‘I’ve never seen the US so divided’: Voters voice fears as midterms get under way
The elections are 11 days away but an early voting system has begun in many states
The US midterm elections may be 11 days away but in many parts of the country, voters are already casting their ballot in what promises to be one of the most closely watched elections in recent times.
At Fairfax County Government Center in Virginia shortly after midday, a small but steady stream of residents are lining up to vote.
Virginia is one of many states across the US where voting has begun. Technically the state operates an “absentee voting” system whereby residents who will not be available on November 6th can vote early, as long as they meet one of 20 conditions.
As election registrar Gary Scott explains: “It’s pretty rare not to find one of the reasons that would not fit you.” Among those who qualify to vote early are college students, military personnel, carers and pregnant women. People who will be out of the state on election day for any reason can qualify, as do those who have a long commute or work more than 11 hours a day.
Fairfax is one of the most populous areas in the state of Virginia. As in other regions, voters are being asked to decide on multiple issues. This includes the Senate race between Tim Kaine, Hillary Clinton’s running mate in 2016, and Corey Stewart, a controversial right-wing Republican, as well as several congressional seats and a number of changes to the state constitution.
Inside a small conference room in the modern office complex, the voting process is in full swing.
According to Scott, 35,000 people have already voted in Fairfax county – out of the more than 750,000 voters on the election register. In addition, more than 30,000 postal ballots have been sent out to constituents. “If you do vote by mail, the ballot must be returned by 7pm on election day on November 6th,” he says, noting that getting ballots back on time can be an issue.
Blue and red
Outside the centre, distinctive blue and red campaign posters flutter in the breeze. The local Republican and Democrat parties have erected tents that provide voters with information and campaign material as they enter the building. Political parties must remain at least 12m from the entrance to the voting centre, though officials from both parties are permitted to send in representatives on election day.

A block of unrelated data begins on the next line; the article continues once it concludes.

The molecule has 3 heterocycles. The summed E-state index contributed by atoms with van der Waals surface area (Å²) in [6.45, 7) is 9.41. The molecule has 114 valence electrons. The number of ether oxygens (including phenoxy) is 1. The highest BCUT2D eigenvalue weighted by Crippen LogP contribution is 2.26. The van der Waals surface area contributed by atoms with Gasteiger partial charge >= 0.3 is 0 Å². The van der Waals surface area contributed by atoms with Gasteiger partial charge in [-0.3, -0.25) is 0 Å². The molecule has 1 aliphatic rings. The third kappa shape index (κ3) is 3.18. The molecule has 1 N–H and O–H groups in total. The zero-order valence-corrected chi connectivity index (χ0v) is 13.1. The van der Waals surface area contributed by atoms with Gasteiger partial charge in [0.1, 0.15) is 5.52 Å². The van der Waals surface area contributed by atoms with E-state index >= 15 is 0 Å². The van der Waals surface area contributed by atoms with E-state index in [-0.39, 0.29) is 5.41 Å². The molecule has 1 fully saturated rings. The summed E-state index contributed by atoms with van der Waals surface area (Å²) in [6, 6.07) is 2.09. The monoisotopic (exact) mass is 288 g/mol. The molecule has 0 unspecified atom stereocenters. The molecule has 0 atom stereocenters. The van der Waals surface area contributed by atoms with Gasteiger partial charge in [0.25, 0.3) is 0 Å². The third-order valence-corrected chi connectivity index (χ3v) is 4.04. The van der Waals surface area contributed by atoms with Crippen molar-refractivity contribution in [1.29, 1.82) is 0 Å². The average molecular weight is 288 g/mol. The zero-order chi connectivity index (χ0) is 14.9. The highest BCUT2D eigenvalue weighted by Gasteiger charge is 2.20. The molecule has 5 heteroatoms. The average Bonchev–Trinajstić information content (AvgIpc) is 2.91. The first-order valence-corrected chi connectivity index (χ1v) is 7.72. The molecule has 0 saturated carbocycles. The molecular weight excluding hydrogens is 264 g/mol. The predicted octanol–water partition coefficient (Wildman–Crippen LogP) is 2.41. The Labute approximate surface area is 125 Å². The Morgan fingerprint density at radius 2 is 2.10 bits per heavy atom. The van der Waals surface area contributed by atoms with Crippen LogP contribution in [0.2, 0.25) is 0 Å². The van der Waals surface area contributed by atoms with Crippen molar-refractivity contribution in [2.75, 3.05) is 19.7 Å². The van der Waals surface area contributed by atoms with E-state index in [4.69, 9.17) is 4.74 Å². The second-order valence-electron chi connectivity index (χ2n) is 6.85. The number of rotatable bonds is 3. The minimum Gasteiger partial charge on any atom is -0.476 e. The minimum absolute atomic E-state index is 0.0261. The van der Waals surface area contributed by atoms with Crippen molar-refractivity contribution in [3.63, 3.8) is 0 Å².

Laurie Macpherson is a local Democrat volunteer who is manning the blue tent, talking to prospective voters as they enter the building to cast their vote. She says voting has been brisk since absentee voting began on September 21st.
“I think that undoubtedly people are more energised this year,” she says, and though she is confident about Democrats’ prospects, she says it is difficult to gauge how people will vote.
Dave, a biological scientist, is among those who are voting early, as he will be away on election day. He’s a lifelong Democrat. “I’ve always voted Democrat, but this year it seems more important than ever. Trump and his policies – it’s just insane.” But he is cautious about the party’s hopes in this year’s midterms. “I think that Trump has managed to rile up his base and increase his support in some areas remarkably,” he says. Nonetheless it is difficult to predict how the election will pan out, he says.
“It has become so divisive in this country that people don’t talk about politics, about how they’re going to vote, except within their immediate group. I’ve never seen the country so divided,” he says.
A few minutes later, Eida Deganno approaches the voting centre. An immigrant from Cuba, she moved to the US in the early 1960s after Fidel Castro took power. She’s here to vote Republican. “I’m what you call a free-market Republican,” she says. What about Donald Trump? “He’s a bit off the wall but I like what he’s doing, particularly on immigration.”
She says she does not believe that people who enter the country illegally should be admitted. “I am someone who came here legally, and I don’t think it’s fair that people can come here any way they like, that they can just walk across the border into a country, into any country,” she says, referring to the caravan of migrants making its way towards the US-Mexico border through Central America.
Nationwide, millions of people have already cast their votes and the numbers of early voters are much higher than in recent midterm elections. But experts are divided on the impact of early voting on the election outcome.
In Maine, for example, Democrats are ahead of Republicans in requesting and submitting absentee ballots. But previous elections suggest this does not necessarily serve as an election bellwether. In 2016 Maine’s second congressional district voted Republican despite Democrats outpacing their rivals in early voting.
Early indications suggest Republicans may be ahead in terms of votes cast, reflecting in part the fact that those who use postal votes tend to be older and vote Republican. Younger voters tend to vote later, which often benefits Democrats.
While some areas have reported a significant increase in early voting, this may reflect the fact that early voting has become increasingly popular in recent years, rather than a specific reaction to the current political climate.
In Virginia, Gary Scott says that voting is higher at this point in the cycle than in other years – twice as many people have now voted at this stage in the election cycle compared to last year’s Virginia governor race. However, numbers are still slightly lower than in the presidential election.
What is clear is that a true picture of the new electoral map will really emerge only when voting closes at 7pm on November 6th and Scott and his team begin the count and the first exit polls are announced.